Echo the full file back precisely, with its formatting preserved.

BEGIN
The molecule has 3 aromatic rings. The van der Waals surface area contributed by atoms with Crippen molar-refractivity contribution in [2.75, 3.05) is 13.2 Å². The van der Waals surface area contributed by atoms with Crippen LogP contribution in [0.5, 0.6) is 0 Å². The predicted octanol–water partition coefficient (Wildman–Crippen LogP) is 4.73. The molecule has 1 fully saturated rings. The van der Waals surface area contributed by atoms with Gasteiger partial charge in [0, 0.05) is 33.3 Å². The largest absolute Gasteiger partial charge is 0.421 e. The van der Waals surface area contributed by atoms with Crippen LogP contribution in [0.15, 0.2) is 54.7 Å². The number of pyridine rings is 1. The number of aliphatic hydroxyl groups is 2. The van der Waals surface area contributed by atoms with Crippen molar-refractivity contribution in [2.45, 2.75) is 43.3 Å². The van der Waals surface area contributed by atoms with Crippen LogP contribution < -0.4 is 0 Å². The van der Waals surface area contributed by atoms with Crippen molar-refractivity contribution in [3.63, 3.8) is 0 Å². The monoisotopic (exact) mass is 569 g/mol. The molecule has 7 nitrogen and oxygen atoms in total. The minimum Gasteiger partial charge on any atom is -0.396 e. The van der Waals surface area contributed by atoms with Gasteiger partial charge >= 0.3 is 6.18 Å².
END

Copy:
The molecule has 3 aromatic rings. The van der Waals surface area contributed by atoms with Crippen molar-refractivity contribution in [2.75, 3.05) is 13.2 Å². The van der Waals surface area contributed by atoms with Crippen LogP contribution in [0.5, 0.6) is 0 Å². The predicted octanol–water partition coefficient (Wildman–Crippen LogP) is 4.73. The molecule has 1 fully saturated rings. The van der Waals surface area contributed by atoms with Gasteiger partial charge in [0, 0.05) is 33.3 Å². The largest absolute Gasteiger partial charge is 0.421 e. The van der Waals surface area contributed by atoms with Crippen LogP contribution in [0.15, 0.2) is 54.7 Å². The number of pyridine rings is 1. The number of aliphatic hydroxyl groups is 2. The van der Waals surface area contributed by atoms with Crippen molar-refractivity contribution in [2.45, 2.75) is 43.3 Å². The van der Waals surface area contributed by atoms with Crippen LogP contribution < -0.4 is 0 Å². The van der Waals surface area contributed by atoms with Crippen molar-refractivity contribution in [3.63, 3.8) is 0 Å². The monoisotopic (exact) mass is 569 g/mol. The molecule has 7 nitrogen and oxygen atoms in total. The minimum Gasteiger partial charge on any atom is -0.396 e. The van der Waals surface area contributed by atoms with Gasteiger partial charge >= 0.3 is 6.18 Å².